Presentation on theme: "Making Research Easy! Make sure you understand the assignment before you start. Do it right the first time. Ask for help. Allow enough time for the project."— Presentation transcript:
Making Research Easy! Make sure you understand the assignment before you start. Do it right the first time. Ask for help. Allow enough time for the project. Write down where you find your information as you find it. Break it down into smaller parts.
The Big 6 TM 1 Task Definition 2 Information Seeking Strategies 3 Location and Access 4 Use of Information 5 Synthesis 6 Evaluation Remember what your task is as you do each of the other steps.
Task Definition Get a general understanding of your topic and assignment. Ask questions so that you know what you are to do and by when. Start your research with an encyclopedia, dictionary, short article, etc. to get basic and brief information in order to gain a general understanding of your topic.
Information Seeking Strategies Consider which sources are best for your topic and project. How current should your information be? Consider what questions you need answered in order to determine which sources might be must helpful. Are there reputable and expert sources for your topic? Allow enough time to find the information.
Location and Access Gather as much information as you can. Use index cards to record your information. This allows for easy sorting. Have a variety of sources.
Use of Information Organize your Information. Be selective. Use the best information. You do not need to use everything. Remember your task as you put your information together. Determine the best way to organize and present your information.
Synthesis Put it together! Keep your task in mind as you create your project.
Evaluation Do a self-evaluation. Are there any weak or incomplete parts? Can you answer questions about your topic and/or project? Did you allow enough time?
In Other Words: 1 Listen 2 Think 3 Find 4 Select 5 Create 6 Reflect 1.Task Definition 2.Information Seeking Strategies 3.Location and Access 4.Use of Information 5.Synthesis 6.Evaluation TM
Internet Research Web Site Evaluation Guide Anyone can have a web site Who created or maintains this web site? Are the aims of the site clear? Is the site relevant for my purpose? Can the information be checked? When was the site produced? Is the information biased in any way? Opinion or fact? Is the site associated with a reputable association or organization?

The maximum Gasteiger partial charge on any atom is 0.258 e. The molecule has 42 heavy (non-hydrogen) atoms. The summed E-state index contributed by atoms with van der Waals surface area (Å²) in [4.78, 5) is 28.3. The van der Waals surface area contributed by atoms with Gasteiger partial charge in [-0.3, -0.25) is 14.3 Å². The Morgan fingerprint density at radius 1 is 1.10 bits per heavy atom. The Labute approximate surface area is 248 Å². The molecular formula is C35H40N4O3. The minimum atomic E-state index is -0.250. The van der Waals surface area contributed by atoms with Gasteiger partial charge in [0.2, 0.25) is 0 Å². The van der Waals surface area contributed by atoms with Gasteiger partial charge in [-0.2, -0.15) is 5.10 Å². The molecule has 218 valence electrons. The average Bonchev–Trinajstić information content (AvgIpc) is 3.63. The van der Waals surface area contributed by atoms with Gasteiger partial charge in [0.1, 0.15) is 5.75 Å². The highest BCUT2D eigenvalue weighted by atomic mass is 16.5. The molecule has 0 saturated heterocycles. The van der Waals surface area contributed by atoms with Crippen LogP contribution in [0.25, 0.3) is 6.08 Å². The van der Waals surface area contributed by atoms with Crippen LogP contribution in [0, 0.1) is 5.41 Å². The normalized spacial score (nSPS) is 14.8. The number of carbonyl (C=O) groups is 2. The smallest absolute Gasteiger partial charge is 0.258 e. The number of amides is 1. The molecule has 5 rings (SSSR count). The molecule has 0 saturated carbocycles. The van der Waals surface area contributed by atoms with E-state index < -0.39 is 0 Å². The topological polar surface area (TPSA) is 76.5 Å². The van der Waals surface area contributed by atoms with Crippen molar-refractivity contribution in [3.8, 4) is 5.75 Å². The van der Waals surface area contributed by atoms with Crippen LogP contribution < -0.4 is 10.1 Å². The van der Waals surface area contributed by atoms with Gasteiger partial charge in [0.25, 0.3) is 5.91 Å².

Boolean Operators AND OR NOT “George Washington”
www.pioneer.uen.org World Book Encyclopedia Online Magazine Databases Newspaper Databases More! http://www.pioneer.uen.org
Works Cited An alphabetical list of sources used in the project Use hanging indentation (First line of each entry is not indented, but all others are.) Follow the proper format (MLA, APA, etc.) The purpose of works cited is to supply the reader with the necessary information to find the same information that you used for your project.
MLA Format for Works Cited Works Cited is its own page. Center and capitalize Works Cited, then double- space. The entire page is double-space. You do not number the entries. Depending on what kind of source it is, write the needed information in the proper order with the correct punctuation between the items of information.
Example: Works Cited The Big 6TM, Information Literacy for the Information Age. Eds. Mike Eisenberg and Bob Berkowitz. 30 Aug. 2004. 7 Sept. 2004.http://big6.com Gibaldi, Joseph. MLA Handbook for Writers of Research Papers, Sixth Edition. New York: The Modern Language Association of America, 2003.
How to take Notes Use index cards. Make a work cited card separate from your note cards. Put a keyword at the top of each note card. Use a graphic organizer. Devise your own method.
Note Taking Keep track of where the information came from incase you need to refer back to the original source. Write page numbers down if applicable. Give credit to the people whose ideas and/or words you use. Exact words need quotation marks. Keep quotes brief. Be brave and use a few quotes!